I saw one pictured in an old Life magazine back issue about the 1938 World's Fair in New York. 1938, the brink of war's abyss. The time capsule was featured at the Fair, filled with Depression era technology and pop culture. An ominous looking black scuba tank... a dark looking torpedo thing... metallic, shiny and heavily lowered by chain into a cement crypt to sleep for decades...observed by people who would never live to see it opened. The metallic time traveller contained hopeful letters to the future from a world on the brink of war and beset by economic decline.

The old world of sentiment was dying... to be replaced by a new streamlined world that promised utopia to some and endless darkness to others.

The last book in this great series...perhaps the saddest and most ominous. The begining of the atomic age (1945)is mentioned in this last part of the series... a bright atomic flash succeded by a long proceeding dark shadow...pointing towards 1984? Devolution, decay and death not evolution, utopian progress or hope shadows this last book.

The Penguin Books edition is simply a reprint of the earlier edition by Sonia Orwell made two years earlier in 1968. It is better bound as the earlier editions tend to crack because of their great age. This book is unique for two reasons: it is loaded with letters and tends to reveal more about the inner thought life of Orwell. This collection of writings shows the Orwell of the Cold War, far removed from the Edwardian England of his youth as was his character George Bowling from his childhood; Bowling looking at the crumbling churchyard of his youth from a street leading to the streamlined future Orwell and Bowling seemed to fear more than embrace.
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A towering monument of greatness. Each of the essays and letters in this book is a beautiful gem, that can touch, inspire and awaken you. In a way, the fact that George Orwell's name is... Orwell, is very misleading. His name should be Magic Razmatazz Kosmic Super Kat or something. This is like Voltaire on steroids with a better education and sharper eyesight.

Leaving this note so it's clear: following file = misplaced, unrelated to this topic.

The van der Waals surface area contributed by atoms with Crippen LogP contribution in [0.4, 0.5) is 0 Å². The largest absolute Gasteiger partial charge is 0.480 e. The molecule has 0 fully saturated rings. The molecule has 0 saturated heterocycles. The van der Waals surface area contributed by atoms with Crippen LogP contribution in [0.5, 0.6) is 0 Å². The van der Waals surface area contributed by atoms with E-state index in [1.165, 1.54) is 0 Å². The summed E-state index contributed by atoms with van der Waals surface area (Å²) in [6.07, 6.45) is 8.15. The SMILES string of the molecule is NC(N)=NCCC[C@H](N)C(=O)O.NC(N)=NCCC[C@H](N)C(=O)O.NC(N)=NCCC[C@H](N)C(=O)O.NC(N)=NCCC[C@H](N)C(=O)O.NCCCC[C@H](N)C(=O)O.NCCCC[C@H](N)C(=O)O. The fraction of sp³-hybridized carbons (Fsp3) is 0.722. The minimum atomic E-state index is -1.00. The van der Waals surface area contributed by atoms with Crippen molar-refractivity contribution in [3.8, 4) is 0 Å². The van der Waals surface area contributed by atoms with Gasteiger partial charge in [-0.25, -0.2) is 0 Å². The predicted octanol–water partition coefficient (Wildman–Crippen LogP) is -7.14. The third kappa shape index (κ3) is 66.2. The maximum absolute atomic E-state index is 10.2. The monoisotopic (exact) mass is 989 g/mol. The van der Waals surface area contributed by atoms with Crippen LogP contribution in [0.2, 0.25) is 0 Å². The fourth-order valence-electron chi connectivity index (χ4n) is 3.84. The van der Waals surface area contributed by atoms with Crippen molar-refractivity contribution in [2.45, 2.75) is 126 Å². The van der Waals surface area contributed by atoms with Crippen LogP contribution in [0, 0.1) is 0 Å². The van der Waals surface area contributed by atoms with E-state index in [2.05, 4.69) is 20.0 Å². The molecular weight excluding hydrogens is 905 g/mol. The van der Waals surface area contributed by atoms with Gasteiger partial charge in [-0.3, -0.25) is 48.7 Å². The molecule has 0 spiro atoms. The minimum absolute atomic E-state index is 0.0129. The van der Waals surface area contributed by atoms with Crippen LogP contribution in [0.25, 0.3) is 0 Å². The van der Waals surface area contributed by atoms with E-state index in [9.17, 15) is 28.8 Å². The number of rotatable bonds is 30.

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This fourth volume concludes the excellent essay collection from a man who died much too young and with whom I do by far not always agree, but who provided me a very satisfying and instructive reading experience.
I chose the headline from one of the essays in this volume because it gives Orwell in a nutshell, including my own ambiguities about him. He argues against the Soviet apologists, in the early post war time, who say that one must break eggs to make an omelette. (Is that a Lenin quote, btw?) His question: so where is the omelette? strikes me as witty and appropriate, but at second glance as callous and cruel. After all he seems to imply that yes, you may kill a few million people for a 'good' purpose, but the purpose must be met.
In such moments Orwell is deserted by his own devotion to clarity and he gets caught in his own puns. That does happen to him. As much as he lambasts against bad language, he will write e.g. 'I could multiply these examples endlessly' (talking about bad stories from the Soviet Union), when he actually means, he could add to these examples for some time.
Reading the man for 4 volumes gives me the conviction, that this suspicious interpretation of mine is unfair. No, he would not have intended to mean that.
The title 'In Front of Your Nose' refers to our ability to harbor contradictory notions without suffering too much from it: the English intelligencia in the 30s was able to oppose Hitler as well as disarmament and conscription. Another example: the gospel of Matthew tells us that Jesus descended from Abraham and David through his father Josef, and then proceeds to tell us that Josef was in fact not the father. (I am sure theologists are perfectly able to talk this contradiction away.)